A person licensed under Title 58, Occupations and Professions, to practice as any of the following health care professionals, who is under no legal duty to respond, and who in good faith renders emergency care at the scene of an emergency gratuitously and in good faith, is not liable for any civil damages as a result of any acts or omissions by the person in rendering the emergency care.

Civil liability protection is also provided in § 26-8a-601 for instructions given in emergency medical treatment. This statute protects licensed physicians or licensed registered nurses who give instructions to personnel at the scene of an emergency, “unless the instructions were the result of gross negligence or willful misconduct.”

The Utah Legislature recently passed a bill that increases protection for Emergency Room Physicians against malpractice claims from patients, found in Utah Code Ann. § 58-13-2.5. Under the former law, a plaintiff was required prove alleged malpractice by a “preponderance of evidence.” The new measure raises this standard to require the plaintiff to prove the malpractice via “clear and convincing” evidence, providing extra protection to emergency room doctors due to the fact that federal laws require them to treat any patient, regardless of whether a past medical history is known. In cases where the doctor has a previous relationship with the patient and can access their records, this new higher standard does not apply.

The medical malpractice statute of limitations is found in Utah Code Ann. § 78B-3-404, and states, in part, as follows:

  • (1) A malpractice action against a health care provider shall be commenced within two years after the plaintiff or patient discovers, or through the use of reasonable diligence should have discovered the injury, whichever first occurs, but not to exceed four years after the date of the alleged act, omission, neglect, or occurrence.
  • (2) Notwithstanding Subsection (1):
    • (a) in an action where the allegation against the health care provider is that a foreign object has been wrongfully left within a patient’s body, the claim shall be barred unless commenced within one year after the plaintiff or patient discovers, or through the use of reasonable diligence should have discovered, the existence of the foreign object wrongfully left in the patient’s body, whichever first occurs; or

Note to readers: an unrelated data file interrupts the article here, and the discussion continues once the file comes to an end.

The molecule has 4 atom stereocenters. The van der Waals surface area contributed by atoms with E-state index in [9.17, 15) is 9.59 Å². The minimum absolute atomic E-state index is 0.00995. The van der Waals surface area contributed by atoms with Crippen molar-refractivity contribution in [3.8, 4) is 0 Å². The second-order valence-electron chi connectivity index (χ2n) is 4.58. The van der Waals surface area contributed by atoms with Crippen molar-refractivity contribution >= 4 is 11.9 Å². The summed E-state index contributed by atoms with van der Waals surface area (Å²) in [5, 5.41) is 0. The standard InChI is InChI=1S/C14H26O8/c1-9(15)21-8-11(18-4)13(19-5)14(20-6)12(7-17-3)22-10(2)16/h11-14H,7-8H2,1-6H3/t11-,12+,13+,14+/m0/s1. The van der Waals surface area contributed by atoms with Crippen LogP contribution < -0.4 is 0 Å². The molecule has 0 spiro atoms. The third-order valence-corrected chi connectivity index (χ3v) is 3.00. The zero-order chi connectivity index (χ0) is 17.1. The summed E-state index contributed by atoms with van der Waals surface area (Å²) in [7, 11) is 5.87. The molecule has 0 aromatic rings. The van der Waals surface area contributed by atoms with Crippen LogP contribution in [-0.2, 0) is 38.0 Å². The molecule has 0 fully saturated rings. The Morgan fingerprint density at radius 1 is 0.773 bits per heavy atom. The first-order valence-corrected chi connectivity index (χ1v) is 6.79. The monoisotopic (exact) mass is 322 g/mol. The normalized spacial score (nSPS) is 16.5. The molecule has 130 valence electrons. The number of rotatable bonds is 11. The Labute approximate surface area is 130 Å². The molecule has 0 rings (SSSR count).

• (b) in an action where it is alleged that a patient has been prevented from discovering misconduct on the part of a health care provider because that health care provider has affirmatively acted to fraudulently conceal the alleged misconduct, the claim shall be barred unless commenced within one year after the plaintiff or patient discovers, or through the use of reasonable diligence, should have discovered the fraudulent concealment, whichever first occurs. (This statute is “tolled” until age of majority for minors.)

 

3. Miscellaneous Procedural Requirements in Medical Malpractice Actions.

Utah Code Ann. § 78B-3-409, states that, “A dollar amount may not be specified in the prayer of a complaint filed in a malpractice action against a health care provider. The complaint shall merely pray for such damages as are reasonable in the circumstances.”

Utah Code Ann. § 78B-3-412, requires that a notice of intent to commence an action predate the filing of a complaint

No malpractice action against a health care provider may be initiated unless and until the plaintiff gives the prospective defendant or his executor or successor, at least ninety days’ prior notice of intent to commence an action. Such notice shall include a general statement of the nature of the claim, the persons involved, the date, time, and place of the occurrence, the circumstances thereof, specific allegations of misconduct on the part of the prospective defendant, the nature of the alleged injuries, and other damages sustained. Notice may be in letter or affidavit form executed by the plaintiff or his attorney. . . .

The statute further notes that service may be by a legal process server or through certified mail, return receipt requested. If the notice is served less than 90 days prior to the expiration of the statute of limitations period, the time for commencing the malpractice action is extended to “120 days from the date of service of notice.”